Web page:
St Cuain’s Well, with little ‘headstone’ inscribed with a cross visible

Tobairin Cuain a plaque on the top announced; this was put up by the local Pioneer Abstinence Association in 1975. Actually the whole site was restored more recently in 2000, as part of a Millennium Project by the local community. Inscribed crosses were cut into the stones on each side of the well, the crosses now painted black – the little headstones as described in the Folklore excerpt. The water within was abundant but a bit murky; a niche to the right contained a heart-shaped icon of the BVM, spent candles and a small medal.

A cross overlooked the whole scene. This was erected in 1950, another holy year, and a plaque attached to it in 2000, commemorating local men Ned Fitzgerald and Mick and Jimmy Sheridan.

This place had the most tranquil air, almost soporific, yet it obviously remains a popular and relevant place for several cars rolled up whilst I was here and people came to pay their respects.

St Cuain’s Well was traditionally visited on St Johns Eve, 23rd June, when rounds were paid. St Cuain or St Quane seems a shadowy figure but he’s given his name to the local townland: Kilquane, Quane’s Church. He seems to have been a missionary, contemporary with St Patrick, who built a church and monastery in what is now the nearby cemetery, of which nothing remains. A mass is still held here in his honour on the 10th July, his feast day.

An interesting extra fact: the well seems to be aligned to the Winter Solstice for on this day at noon the interior is lit up by the sun’s rays.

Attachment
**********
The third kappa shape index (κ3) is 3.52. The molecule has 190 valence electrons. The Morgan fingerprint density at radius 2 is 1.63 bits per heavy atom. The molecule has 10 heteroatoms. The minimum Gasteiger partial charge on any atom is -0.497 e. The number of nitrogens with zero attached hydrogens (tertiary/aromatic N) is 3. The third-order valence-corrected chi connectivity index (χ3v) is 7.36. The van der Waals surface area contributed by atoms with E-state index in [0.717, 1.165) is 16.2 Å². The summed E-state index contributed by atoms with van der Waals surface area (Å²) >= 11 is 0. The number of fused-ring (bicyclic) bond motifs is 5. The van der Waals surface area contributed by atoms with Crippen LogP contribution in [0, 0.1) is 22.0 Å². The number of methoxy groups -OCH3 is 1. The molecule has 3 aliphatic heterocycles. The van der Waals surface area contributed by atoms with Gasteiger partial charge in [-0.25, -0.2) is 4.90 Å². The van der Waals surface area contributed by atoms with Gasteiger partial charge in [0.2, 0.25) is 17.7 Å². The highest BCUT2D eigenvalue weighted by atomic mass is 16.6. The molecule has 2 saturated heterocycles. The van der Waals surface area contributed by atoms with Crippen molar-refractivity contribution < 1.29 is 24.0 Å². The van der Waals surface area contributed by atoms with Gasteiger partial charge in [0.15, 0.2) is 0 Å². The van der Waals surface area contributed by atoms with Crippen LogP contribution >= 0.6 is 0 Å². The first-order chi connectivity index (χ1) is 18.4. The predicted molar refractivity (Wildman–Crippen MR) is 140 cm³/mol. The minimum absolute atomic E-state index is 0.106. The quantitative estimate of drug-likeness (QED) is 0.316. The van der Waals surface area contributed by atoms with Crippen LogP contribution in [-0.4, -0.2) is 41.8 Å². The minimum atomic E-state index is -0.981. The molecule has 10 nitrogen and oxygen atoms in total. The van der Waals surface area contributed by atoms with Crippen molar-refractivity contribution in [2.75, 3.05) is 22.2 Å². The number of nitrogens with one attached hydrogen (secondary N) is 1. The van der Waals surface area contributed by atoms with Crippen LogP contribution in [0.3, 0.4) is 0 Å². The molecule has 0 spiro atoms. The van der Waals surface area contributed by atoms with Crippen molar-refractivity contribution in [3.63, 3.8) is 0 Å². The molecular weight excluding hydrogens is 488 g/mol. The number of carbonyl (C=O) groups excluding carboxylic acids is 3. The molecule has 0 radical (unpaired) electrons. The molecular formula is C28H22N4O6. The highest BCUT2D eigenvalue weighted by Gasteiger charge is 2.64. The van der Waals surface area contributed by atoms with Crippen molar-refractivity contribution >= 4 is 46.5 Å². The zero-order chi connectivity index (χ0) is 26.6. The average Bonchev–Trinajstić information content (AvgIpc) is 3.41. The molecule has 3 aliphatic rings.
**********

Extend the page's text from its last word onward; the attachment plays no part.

Sing Sing Prison

It’s worth just going up the road to the cemetery (CO064-026002) for this holds a chilling reminder of a very different time. Here, in an underground mausoleum, is the remains of Sing Sing Prison, used as the official prison for Cork No1 Brigade during the War of Independence. It was nicknamed Sing Sing after the American prison of the same name. After the tranquility of the well and in spite of a group of men cheerily working in the cemetery, this felt a horrible place, literally a living tomb.

Sing Sing prison, a living tomb

The cell is approximately 4.5m at it longest, barely 1.8m at its highest and is closed with a rusty metal door, the holes drilled into it by the local blacksmith to offer a little air to the miserable prisoners still visible. Black and Tans, members of the Cameron Regiment and local informers and spies were held here until dispatched, their bodies buried it the nearby bog. A wretched story, the facts of which are only recently, and controversially, being examined. Two interesting articles below: